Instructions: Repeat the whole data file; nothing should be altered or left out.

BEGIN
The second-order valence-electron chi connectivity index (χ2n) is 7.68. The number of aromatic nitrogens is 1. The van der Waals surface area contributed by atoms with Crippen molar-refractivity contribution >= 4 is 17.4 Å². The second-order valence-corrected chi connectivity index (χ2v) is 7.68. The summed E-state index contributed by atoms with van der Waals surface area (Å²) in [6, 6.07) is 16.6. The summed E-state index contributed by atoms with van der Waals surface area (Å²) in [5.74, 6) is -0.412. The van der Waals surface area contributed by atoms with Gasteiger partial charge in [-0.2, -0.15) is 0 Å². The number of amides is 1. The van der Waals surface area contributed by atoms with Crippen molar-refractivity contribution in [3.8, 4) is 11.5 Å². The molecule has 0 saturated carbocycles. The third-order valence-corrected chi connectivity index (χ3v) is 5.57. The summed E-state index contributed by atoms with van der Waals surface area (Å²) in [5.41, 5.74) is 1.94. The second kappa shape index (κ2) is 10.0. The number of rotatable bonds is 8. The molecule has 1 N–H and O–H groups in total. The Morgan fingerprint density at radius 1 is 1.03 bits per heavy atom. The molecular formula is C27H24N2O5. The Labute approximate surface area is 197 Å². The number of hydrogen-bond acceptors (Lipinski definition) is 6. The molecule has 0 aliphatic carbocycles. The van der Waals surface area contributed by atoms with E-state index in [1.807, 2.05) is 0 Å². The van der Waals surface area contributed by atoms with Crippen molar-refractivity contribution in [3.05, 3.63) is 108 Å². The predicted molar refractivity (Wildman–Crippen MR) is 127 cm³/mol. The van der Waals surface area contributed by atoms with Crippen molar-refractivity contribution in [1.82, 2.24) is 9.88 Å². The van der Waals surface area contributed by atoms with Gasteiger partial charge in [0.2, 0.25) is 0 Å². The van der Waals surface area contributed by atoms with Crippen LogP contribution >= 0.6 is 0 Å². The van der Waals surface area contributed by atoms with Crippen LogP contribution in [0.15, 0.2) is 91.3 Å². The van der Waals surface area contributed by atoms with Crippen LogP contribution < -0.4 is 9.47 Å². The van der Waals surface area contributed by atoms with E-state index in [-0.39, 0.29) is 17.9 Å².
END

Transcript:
The second-order valence-electron chi connectivity index (χ2n) is 7.68. The number of aromatic nitrogens is 1. The van der Waals surface area contributed by atoms with Crippen molar-refractivity contribution >= 4 is 17.4 Å². The second-order valence-corrected chi connectivity index (χ2v) is 7.68. The summed E-state index contributed by atoms with van der Waals surface area (Å²) in [6, 6.07) is 16.6. The summed E-state index contributed by atoms with van der Waals surface area (Å²) in [5.74, 6) is -0.412. The van der Waals surface area contributed by atoms with Gasteiger partial charge in [-0.2, -0.15) is 0 Å². The number of amides is 1. The van der Waals surface area contributed by atoms with Crippen molar-refractivity contribution in [3.8, 4) is 11.5 Å². The molecule has 0 saturated carbocycles. The third-order valence-corrected chi connectivity index (χ3v) is 5.57. The summed E-state index contributed by atoms with van der Waals surface area (Å²) in [5.41, 5.74) is 1.94. The second kappa shape index (κ2) is 10.0. The number of rotatable bonds is 8. The molecule has 1 N–H and O–H groups in total. The Morgan fingerprint density at radius 1 is 1.03 bits per heavy atom. The molecular formula is C27H24N2O5. The Labute approximate surface area is 197 Å². The number of hydrogen-bond acceptors (Lipinski definition) is 6. The molecule has 0 aliphatic carbocycles. The van der Waals surface area contributed by atoms with E-state index in [1.807, 2.05) is 0 Å². The van der Waals surface area contributed by atoms with Crippen molar-refractivity contribution in [3.05, 3.63) is 108 Å². The predicted molar refractivity (Wildman–Crippen MR) is 127 cm³/mol. The van der Waals surface area contributed by atoms with Crippen molar-refractivity contribution in [1.82, 2.24) is 9.88 Å². The van der Waals surface area contributed by atoms with Gasteiger partial charge in [0.2, 0.25) is 0 Å². The van der Waals surface area contributed by atoms with Crippen LogP contribution >= 0.6 is 0 Å². The van der Waals surface area contributed by atoms with Crippen LogP contribution in [0.15, 0.2) is 91.3 Å². The van der Waals surface area contributed by atoms with Crippen LogP contribution < -0.4 is 9.47 Å². The van der Waals surface area contributed by atoms with E-state index in [-0.39, 0.29) is 17.9 Å².